7. Right-click on the border between two viewports and choose Reset Layout from the context menu to return to the default layout, as shown in Figure 1.17.
Figure 1.17
Reset Layout
You’ve just seen how you can display a single viewport or expand the graphic area into multiple viewports showing the Top, Front, Left, and Perspective viewports. Several other views
and viewport arrangements are available, as you’ll see later in this chapter.
16 | Chapter 1 Getting to Know 3ds Max Design 2010
Using Shortcut Keys to Switch Viewports
You can set the current, active viewport to display a top, front, or left side view by pressing the T,
F, or L key. You can also press B for the bottom view. Pressing P will display the perspective view,
and pressing U will display an isometric user-defined view. If you have added a camera, you can
press C to select from a list of camera views. The hotkeys of R for right view and K for back have been
removed from the defaults in 3ds Max. You can easily assign your own hotkeys to commands.
To the left of the Viewport Navigation tools are Time Control tools. These tools give you
control over the animation functions of 3ds Max. Here, you can set your creations in motion by
selecting the length of time for your animation as well as setting the precise location of objects
within that time frame.
Near the bottom center of the interface is a large button with the symbol of a key on it and
two smaller buttons to the right that are used to create animation keyframes, called keys.
The long horizontal elements across the bottom of the viewport are the Time slider and
track bar, which are used for animation. You can hide the track bar to save space on the screen.
Choose Customize  Show UI  Show Track Bar to toggle this part of the interface off until
you’re ready to make animations.
Just to the left of the animation controls are the Transform type-ins. This area displays the
location of your cursor in X-, Y-, and Z-coordinates. It also displays other types of data, depending on your current activity. For example, if you’re rotating an object, the coordinate readout
displays the rotation angle of the object being rotated. If you’re scaling the data, these text boxes
will show percentages.
In addition to the Transform type-ins, there is a Grid panel, which may be hidden to the right
if your display is set to low resolution. To find it, if necessary, place the cursor on the vertical bar
just to the left of the prompt line until you see a double-pointed arrow.
When you see the arrow, click and drag to the left. The Grid panel will be revealed to the
right of the Transform type-ins.
The Grid panel displays the default setting for the grid size in the current scene. You can hide
or display a grid in the current, active viewport by clicking the G shortcut key. Right-click the
Snaps Toggle, Angle Snap Toggle, or Percent Snap Toggle button in the main toolbar, and then
click the Home Grid tab of the Grid and Snap Settings dialog box to set the grid spacing and
other grid parameters.
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Touring the Interface 17
Finally, to the far left at the bottom of the 3ds Max window is the MAXScript Mini-Listener.
MAXScript is a programming language that allows you to create custom applications or macros
in 3ds Max. A macro is like a prerecorded series of instructions. The MAXScript Mini-Listener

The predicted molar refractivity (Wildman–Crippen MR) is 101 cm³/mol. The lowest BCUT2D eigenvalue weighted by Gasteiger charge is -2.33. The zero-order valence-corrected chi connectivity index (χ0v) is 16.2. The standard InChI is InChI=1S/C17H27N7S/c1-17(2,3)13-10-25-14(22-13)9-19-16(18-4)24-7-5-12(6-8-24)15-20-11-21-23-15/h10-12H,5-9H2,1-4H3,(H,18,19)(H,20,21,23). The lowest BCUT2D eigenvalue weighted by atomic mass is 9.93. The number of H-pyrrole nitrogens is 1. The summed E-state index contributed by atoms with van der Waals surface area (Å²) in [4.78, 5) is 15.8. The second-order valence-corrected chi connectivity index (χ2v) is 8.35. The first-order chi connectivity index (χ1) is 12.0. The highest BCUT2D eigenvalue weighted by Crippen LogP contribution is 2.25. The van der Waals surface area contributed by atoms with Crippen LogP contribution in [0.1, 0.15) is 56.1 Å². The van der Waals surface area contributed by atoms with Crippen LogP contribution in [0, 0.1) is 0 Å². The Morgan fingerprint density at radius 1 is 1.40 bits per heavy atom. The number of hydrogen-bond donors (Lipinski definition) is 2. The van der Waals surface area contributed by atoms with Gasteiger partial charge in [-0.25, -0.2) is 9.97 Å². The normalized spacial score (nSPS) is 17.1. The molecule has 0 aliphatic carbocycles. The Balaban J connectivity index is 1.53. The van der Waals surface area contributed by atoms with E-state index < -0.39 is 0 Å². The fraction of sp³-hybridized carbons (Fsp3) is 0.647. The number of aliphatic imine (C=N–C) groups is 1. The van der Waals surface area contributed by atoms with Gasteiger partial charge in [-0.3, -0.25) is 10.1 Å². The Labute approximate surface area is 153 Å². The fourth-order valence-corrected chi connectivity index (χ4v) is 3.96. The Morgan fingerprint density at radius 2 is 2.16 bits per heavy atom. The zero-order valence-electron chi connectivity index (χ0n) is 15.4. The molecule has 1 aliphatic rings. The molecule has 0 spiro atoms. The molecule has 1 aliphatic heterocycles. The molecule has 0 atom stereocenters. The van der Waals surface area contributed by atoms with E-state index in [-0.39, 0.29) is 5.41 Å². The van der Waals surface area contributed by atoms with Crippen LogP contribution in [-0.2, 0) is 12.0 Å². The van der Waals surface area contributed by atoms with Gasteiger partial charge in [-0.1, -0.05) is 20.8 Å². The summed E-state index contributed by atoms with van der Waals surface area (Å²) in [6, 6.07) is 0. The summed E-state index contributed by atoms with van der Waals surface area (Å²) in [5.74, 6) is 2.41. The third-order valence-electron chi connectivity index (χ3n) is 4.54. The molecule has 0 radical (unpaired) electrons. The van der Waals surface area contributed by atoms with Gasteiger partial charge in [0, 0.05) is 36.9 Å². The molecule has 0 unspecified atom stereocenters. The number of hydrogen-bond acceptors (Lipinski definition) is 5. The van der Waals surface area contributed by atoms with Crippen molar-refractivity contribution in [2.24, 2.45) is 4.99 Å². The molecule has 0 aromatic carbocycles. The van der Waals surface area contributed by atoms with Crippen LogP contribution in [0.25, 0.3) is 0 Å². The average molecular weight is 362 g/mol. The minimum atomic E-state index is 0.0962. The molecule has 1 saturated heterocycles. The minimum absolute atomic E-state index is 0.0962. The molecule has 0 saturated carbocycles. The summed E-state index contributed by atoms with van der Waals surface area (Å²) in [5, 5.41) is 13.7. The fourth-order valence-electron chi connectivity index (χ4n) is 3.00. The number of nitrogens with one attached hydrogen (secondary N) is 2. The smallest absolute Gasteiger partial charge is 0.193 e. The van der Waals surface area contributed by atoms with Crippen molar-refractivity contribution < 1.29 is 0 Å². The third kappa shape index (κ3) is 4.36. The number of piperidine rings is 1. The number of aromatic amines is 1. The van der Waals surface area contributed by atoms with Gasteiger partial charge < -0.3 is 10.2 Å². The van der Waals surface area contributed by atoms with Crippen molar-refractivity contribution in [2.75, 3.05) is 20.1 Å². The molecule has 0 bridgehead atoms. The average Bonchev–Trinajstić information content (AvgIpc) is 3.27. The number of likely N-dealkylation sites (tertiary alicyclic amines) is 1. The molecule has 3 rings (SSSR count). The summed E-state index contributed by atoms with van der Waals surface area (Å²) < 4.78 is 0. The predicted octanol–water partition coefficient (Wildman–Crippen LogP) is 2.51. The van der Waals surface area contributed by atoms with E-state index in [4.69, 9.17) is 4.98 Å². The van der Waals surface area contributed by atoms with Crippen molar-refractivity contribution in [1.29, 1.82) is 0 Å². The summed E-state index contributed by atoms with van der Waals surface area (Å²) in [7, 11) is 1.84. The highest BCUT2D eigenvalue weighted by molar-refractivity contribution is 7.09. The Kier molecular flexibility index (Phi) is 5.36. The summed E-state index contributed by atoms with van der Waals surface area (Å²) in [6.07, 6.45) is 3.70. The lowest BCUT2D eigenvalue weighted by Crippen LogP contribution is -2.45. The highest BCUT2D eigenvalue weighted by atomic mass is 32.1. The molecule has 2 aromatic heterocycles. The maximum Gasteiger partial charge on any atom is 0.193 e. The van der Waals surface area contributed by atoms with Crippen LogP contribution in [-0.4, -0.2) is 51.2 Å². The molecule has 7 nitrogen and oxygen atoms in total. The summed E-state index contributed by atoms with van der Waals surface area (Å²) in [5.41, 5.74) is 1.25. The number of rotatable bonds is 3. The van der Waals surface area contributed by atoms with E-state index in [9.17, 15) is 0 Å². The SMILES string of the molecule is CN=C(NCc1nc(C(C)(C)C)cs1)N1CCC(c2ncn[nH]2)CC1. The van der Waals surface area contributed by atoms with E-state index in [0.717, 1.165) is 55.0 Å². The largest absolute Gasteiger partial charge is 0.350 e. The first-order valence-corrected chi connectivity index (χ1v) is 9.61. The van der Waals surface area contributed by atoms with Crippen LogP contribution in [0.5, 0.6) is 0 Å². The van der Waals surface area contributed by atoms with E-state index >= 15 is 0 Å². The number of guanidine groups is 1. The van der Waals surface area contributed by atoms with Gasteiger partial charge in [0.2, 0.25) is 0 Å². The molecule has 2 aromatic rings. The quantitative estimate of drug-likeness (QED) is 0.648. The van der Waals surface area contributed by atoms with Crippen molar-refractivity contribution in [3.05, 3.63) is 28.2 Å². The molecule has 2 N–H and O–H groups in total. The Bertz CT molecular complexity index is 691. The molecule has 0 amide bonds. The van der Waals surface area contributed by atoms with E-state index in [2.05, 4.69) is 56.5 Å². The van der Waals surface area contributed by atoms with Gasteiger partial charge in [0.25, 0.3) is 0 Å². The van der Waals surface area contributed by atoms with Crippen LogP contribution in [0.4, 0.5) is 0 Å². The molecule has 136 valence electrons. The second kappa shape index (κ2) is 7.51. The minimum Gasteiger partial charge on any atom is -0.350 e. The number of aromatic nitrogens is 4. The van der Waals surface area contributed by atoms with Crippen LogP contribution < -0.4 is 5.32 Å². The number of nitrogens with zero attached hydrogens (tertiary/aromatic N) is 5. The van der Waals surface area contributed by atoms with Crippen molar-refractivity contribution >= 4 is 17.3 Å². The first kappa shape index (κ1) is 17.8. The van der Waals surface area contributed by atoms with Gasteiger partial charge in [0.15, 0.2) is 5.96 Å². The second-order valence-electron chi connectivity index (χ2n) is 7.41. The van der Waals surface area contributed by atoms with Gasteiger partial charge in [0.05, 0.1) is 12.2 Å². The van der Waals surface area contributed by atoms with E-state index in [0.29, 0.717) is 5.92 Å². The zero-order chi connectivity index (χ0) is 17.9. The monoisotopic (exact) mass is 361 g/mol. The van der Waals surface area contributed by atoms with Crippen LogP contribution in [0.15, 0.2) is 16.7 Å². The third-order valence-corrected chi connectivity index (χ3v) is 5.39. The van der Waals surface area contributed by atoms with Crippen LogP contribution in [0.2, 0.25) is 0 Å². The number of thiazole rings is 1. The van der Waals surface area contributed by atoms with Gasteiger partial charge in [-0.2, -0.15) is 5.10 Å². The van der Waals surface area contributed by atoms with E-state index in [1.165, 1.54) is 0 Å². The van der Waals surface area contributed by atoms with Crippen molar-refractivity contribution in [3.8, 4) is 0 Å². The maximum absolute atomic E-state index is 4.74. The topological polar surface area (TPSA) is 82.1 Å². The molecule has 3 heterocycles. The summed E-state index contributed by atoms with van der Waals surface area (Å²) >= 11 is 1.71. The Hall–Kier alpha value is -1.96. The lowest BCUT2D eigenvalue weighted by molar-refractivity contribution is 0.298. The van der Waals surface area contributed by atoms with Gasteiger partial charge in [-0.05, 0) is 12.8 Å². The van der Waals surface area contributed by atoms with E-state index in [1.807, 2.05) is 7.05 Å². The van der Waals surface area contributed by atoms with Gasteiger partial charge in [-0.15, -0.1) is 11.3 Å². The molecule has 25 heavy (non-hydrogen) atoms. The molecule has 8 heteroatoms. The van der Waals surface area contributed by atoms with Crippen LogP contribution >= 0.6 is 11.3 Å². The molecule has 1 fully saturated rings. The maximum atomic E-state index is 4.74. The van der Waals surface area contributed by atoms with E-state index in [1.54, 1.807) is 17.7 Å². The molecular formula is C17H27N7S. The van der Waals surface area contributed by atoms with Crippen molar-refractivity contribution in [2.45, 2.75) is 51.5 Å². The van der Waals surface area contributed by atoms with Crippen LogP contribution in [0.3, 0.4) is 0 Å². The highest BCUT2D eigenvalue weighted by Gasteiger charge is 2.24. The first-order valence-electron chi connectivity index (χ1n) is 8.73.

serves two functions: the pink area displays your activity when the MAXScript MacroRecord
function is turned on, and the white area provides a space where you can enter commands
using the keyboard.
Getting to Know the Command Panel
You’ll be using the Command panel for most of your work in 3ds Max. If you’re an experienced
AutoCAD user, you might think of the Command panel as the equivalent of the AutoCAD command line; it’s a single entry point for most of the program’s functions. The Command panel
offers nearly all the tools for creating and editing in 3ds Max.
Across the top of the Command panel, you’ll see a set of six tabs, each displaying an icon.
From left to right, the tabs are Create, Modify, Hierarchy, Motion, Display, and Utilities. If
you place the cursor on a tab, you’ll see a tooltip displaying the name of the tab. When you click
a tab, the functions relating to the tab appear in the rest of the Command panel. Here’s a brief
rundown of what each tab offers:
Create ​ ​This tab allows you to create two- and three-dimensional objects. You can also create light sources, cameras, and helper objects that are used to determine distance and relationships between objects. Light sources, cameras, and helpers are objects that don’t appear
when your view is rendered.
Modify ​ ​This tab gives you control over the dimension, shape, and parameters of your
objects. On it, you’ll find tools to extrude, twist, and bend your objects. You can also control
methods for applying material definitions to objects (called mapping coordinates) on this tab.
Hierarchy ​ ​This tab offers a set of tools aimed primarily at animation. The options on this
tab let you build relationships between objects to simulate joint movement or to constrain
motion of one object in relation to another. It also offers a way to control the location of an
object’s pivot point.
Motion ​ ​This tab also gives you control over animation. Here, you can control the actual
motion or parameter change of objects over time and view the objects’ trajectories.
Display ​ ​This tab lets you turn the visibility of objects on or off in your model. There may be
times when you don’t want a particular object visible while you render your model or while
you’re editing a complex model full of objects. Display lets you temporarily hide objects from
view or lock them out from being selected. Objects can be hidden individually or by category.
Utilities ​ ​This is a kind of catchall tab that provides access to special features and plug-ins.
Here you find the Camera Match utility that lets you match your model view to a photograph. You can also get access to the MAXScript customization features on this tab.